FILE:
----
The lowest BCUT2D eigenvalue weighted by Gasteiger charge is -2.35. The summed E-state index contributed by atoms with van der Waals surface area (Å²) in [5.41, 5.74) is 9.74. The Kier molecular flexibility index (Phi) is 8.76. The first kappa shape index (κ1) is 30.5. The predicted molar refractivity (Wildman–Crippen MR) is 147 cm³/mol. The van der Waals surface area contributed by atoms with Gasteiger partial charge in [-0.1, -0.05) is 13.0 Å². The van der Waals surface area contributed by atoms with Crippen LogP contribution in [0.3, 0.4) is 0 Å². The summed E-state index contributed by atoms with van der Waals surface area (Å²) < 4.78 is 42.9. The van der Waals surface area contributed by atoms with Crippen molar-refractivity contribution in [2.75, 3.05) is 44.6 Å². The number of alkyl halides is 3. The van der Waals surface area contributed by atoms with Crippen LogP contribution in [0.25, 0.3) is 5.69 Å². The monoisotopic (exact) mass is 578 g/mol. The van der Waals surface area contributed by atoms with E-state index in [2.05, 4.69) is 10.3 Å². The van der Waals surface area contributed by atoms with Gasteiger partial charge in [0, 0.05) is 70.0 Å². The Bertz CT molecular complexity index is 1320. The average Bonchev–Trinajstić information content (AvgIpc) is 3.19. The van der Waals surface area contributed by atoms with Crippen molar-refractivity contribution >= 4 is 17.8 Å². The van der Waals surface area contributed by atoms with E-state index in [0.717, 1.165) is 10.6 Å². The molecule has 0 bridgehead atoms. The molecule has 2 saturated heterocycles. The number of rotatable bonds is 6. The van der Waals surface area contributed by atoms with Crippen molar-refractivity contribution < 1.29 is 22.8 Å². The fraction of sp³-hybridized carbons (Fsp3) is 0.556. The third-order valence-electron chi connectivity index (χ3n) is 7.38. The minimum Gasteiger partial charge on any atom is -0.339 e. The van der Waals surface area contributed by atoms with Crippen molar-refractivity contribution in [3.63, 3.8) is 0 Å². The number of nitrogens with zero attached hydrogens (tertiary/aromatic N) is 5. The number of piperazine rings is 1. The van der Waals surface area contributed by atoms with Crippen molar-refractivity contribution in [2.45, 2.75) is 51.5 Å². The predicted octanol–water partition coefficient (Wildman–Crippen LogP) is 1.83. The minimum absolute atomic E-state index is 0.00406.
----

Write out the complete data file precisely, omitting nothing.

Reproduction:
The lowest BCUT2D eigenvalue weighted by Gasteiger charge is -2.35. The summed E-state index contributed by atoms with van der Waals surface area (Å²) in [5.41, 5.74) is 9.74. The Kier molecular flexibility index (Phi) is 8.76. The first kappa shape index (κ1) is 30.5. The predicted molar refractivity (Wildman–Crippen MR) is 147 cm³/mol. The van der Waals surface area contributed by atoms with Gasteiger partial charge in [-0.1, -0.05) is 13.0 Å². The van der Waals surface area contributed by atoms with Crippen LogP contribution in [0.3, 0.4) is 0 Å². The summed E-state index contributed by atoms with van der Waals surface area (Å²) < 4.78 is 42.9. The van der Waals surface area contributed by atoms with Crippen molar-refractivity contribution in [2.75, 3.05) is 44.6 Å². The number of alkyl halides is 3. The van der Waals surface area contributed by atoms with Crippen LogP contribution in [0.25, 0.3) is 5.69 Å². The monoisotopic (exact) mass is 578 g/mol. The van der Waals surface area contributed by atoms with E-state index in [2.05, 4.69) is 10.3 Å². The van der Waals surface area contributed by atoms with Gasteiger partial charge in [0, 0.05) is 70.0 Å². The Bertz CT molecular complexity index is 1320. The average Bonchev–Trinajstić information content (AvgIpc) is 3.19. The van der Waals surface area contributed by atoms with Crippen molar-refractivity contribution >= 4 is 17.8 Å². The van der Waals surface area contributed by atoms with E-state index in [0.717, 1.165) is 10.6 Å². The molecule has 0 bridgehead atoms. The molecule has 2 saturated heterocycles. The number of rotatable bonds is 6. The van der Waals surface area contributed by atoms with Crippen molar-refractivity contribution < 1.29 is 22.8 Å². The fraction of sp³-hybridized carbons (Fsp3) is 0.556. The third-order valence-electron chi connectivity index (χ3n) is 7.38. The minimum Gasteiger partial charge on any atom is -0.339 e. The van der Waals surface area contributed by atoms with Crippen molar-refractivity contribution in [3.63, 3.8) is 0 Å². The number of nitrogens with zero attached hydrogens (tertiary/aromatic N) is 5. The number of piperazine rings is 1. The van der Waals surface area contributed by atoms with Crippen molar-refractivity contribution in [2.45, 2.75) is 51.5 Å². The predicted octanol–water partition coefficient (Wildman–Crippen LogP) is 1.83. The minimum absolute atomic E-state index is 0.00406.